The Smart City

“With this unprecedented access to information, Smart Cities will deliver new levels of efficiency, effectiveness, safety, reliability, and higher levels of service. This access enables a city to anticipate and prevent problems in areas like reducing accidents by rerouting traffic, and reducing crime by identifying hot spots. New insight also enables the provision of services like finding a parking spot, monitoring air pollution, intelligent lighting, and others. A sense and respond model (a key future enabler) allows for the delivery of many of these services without human intervention.

A next generation of efficiency is also enabled, as asset tracking will streamline operations and insight will deliver unprecedented levels of efficiency. For example, a recent survey of water utilities found a saving potential between $7.1 and $12.5 billion each year through smart water solutions. The chief globalization officer of Cisco has said that smart cities drive energy consumption savings of 30% and water consumption savings of 50%. These environmental benefits include reducing greenhouse gas emissions and improving waste management. Boston University Installed self-powered trash receptacles which wirelessly alerted collection vehicles when they were full, resulting in on-campus trash collection being reduced from 14 times per week to an average of 1.6 times per week.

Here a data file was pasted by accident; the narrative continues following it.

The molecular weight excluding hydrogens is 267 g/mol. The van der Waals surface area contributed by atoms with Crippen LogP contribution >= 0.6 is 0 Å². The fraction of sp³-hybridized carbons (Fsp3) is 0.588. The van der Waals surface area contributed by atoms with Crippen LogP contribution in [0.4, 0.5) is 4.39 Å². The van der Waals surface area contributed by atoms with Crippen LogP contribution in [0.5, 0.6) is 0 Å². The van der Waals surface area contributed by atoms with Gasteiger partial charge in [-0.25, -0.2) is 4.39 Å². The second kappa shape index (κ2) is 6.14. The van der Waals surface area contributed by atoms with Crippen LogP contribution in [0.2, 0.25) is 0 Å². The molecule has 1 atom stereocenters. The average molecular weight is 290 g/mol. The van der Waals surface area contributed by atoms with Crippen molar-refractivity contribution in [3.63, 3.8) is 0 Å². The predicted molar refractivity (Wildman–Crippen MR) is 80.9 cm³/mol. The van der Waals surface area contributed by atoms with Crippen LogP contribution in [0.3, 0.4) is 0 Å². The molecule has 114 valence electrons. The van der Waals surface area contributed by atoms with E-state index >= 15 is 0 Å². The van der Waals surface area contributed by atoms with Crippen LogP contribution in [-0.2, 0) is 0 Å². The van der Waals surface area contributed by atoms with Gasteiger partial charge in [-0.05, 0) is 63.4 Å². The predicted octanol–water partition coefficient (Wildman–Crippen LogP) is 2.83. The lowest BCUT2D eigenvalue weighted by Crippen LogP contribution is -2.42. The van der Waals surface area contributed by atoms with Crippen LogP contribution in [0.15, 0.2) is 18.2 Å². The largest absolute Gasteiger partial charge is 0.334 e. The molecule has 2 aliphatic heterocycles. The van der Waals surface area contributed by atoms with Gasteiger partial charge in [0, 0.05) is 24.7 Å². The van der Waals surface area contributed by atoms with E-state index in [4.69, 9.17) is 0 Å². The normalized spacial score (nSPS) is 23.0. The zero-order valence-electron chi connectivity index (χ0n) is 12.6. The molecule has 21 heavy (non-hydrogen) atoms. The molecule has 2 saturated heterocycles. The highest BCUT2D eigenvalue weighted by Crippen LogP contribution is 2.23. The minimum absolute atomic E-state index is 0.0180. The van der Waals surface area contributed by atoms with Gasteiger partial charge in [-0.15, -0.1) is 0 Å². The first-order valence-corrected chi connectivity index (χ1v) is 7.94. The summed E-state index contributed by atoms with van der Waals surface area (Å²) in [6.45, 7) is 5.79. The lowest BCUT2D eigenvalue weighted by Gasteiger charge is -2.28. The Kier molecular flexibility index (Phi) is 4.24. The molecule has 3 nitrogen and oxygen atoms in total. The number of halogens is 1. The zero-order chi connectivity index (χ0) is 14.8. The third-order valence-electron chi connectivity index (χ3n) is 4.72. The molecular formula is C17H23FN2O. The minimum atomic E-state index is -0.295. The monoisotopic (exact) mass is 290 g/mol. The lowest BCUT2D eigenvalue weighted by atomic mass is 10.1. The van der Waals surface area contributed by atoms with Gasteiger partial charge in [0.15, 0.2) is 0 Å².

The Smart City

The Smart City is Defined as a developed urban area that creates sustainable economic development and a high quality of life by excelling in multiple key areas; economy, mobility, environment, people, living, and government. Excelling in these key areas requires strong human capital, social capital, and information and communications technology. We are in the early days of an evolution towards Smart Cities, and IDC Government Insights finds that most cities are deploying these projects department by department. In a recent IDC White paper, they provide a maturity model to describe this Smart City evolution…”

Reimagining the Future

Next up in this ongoing look at disruptive scenarios is the Smart City. For the first time in history, more than 50% of the world’s population lives in cities, and that percentage moves to 70% by 2050. This visual effectively captures the dramatic move towards urbanization:

Urbanization Statistics

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One thought on “The Smart City

  1. Pingback: The Smart Grid – Modern Electrical Infrastructure | duanetilden

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